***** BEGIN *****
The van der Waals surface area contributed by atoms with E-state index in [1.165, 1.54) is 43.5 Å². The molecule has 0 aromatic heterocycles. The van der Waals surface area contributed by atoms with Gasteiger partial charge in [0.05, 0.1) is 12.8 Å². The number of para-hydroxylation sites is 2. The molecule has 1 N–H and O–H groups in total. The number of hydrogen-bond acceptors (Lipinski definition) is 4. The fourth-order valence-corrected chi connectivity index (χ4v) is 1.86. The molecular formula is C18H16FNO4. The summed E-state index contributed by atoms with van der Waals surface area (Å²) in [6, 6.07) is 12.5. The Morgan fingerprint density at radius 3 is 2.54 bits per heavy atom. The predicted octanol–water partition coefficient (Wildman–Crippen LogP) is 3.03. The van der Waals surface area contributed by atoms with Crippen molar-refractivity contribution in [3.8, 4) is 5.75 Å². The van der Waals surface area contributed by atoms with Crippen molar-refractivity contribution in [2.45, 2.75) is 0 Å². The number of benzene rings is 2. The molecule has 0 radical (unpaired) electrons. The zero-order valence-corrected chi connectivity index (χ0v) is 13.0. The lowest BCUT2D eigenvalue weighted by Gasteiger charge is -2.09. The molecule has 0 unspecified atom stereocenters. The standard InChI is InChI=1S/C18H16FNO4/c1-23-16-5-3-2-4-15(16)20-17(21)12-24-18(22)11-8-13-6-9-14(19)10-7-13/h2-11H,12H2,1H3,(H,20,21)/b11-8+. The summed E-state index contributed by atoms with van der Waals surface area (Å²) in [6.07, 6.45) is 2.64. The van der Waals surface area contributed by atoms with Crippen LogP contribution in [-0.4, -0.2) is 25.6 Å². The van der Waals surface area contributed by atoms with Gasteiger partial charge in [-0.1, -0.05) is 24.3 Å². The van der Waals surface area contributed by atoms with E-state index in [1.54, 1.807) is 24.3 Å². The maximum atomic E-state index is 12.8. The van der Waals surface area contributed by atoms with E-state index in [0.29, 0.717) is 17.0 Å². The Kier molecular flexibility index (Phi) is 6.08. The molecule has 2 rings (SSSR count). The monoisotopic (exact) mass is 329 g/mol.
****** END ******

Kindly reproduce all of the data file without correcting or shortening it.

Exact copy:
The van der Waals surface area contributed by atoms with E-state index in [1.165, 1.54) is 43.5 Å². The molecule has 0 aromatic heterocycles. The van der Waals surface area contributed by atoms with Gasteiger partial charge in [0.05, 0.1) is 12.8 Å². The number of para-hydroxylation sites is 2. The molecule has 1 N–H and O–H groups in total. The number of hydrogen-bond acceptors (Lipinski definition) is 4. The fourth-order valence-corrected chi connectivity index (χ4v) is 1.86. The molecular formula is C18H16FNO4. The summed E-state index contributed by atoms with van der Waals surface area (Å²) in [6, 6.07) is 12.5. The Morgan fingerprint density at radius 3 is 2.54 bits per heavy atom. The predicted octanol–water partition coefficient (Wildman–Crippen LogP) is 3.03. The van der Waals surface area contributed by atoms with Crippen molar-refractivity contribution in [3.8, 4) is 5.75 Å². The van der Waals surface area contributed by atoms with Crippen molar-refractivity contribution in [2.45, 2.75) is 0 Å². The number of benzene rings is 2. The molecule has 0 radical (unpaired) electrons. The zero-order valence-corrected chi connectivity index (χ0v) is 13.0. The lowest BCUT2D eigenvalue weighted by Gasteiger charge is -2.09. The molecule has 0 unspecified atom stereocenters. The standard InChI is InChI=1S/C18H16FNO4/c1-23-16-5-3-2-4-15(16)20-17(21)12-24-18(22)11-8-13-6-9-14(19)10-7-13/h2-11H,12H2,1H3,(H,20,21)/b11-8+. The summed E-state index contributed by atoms with van der Waals surface area (Å²) in [6.07, 6.45) is 2.64. The van der Waals surface area contributed by atoms with Crippen LogP contribution in [-0.4, -0.2) is 25.6 Å². The van der Waals surface area contributed by atoms with Gasteiger partial charge in [-0.1, -0.05) is 24.3 Å². The van der Waals surface area contributed by atoms with E-state index in [1.54, 1.807) is 24.3 Å². The maximum atomic E-state index is 12.8. The van der Waals surface area contributed by atoms with E-state index in [0.29, 0.717) is 17.0 Å². The Kier molecular flexibility index (Phi) is 6.08. The molecule has 2 rings (SSSR count). The monoisotopic (exact) mass is 329 g/mol.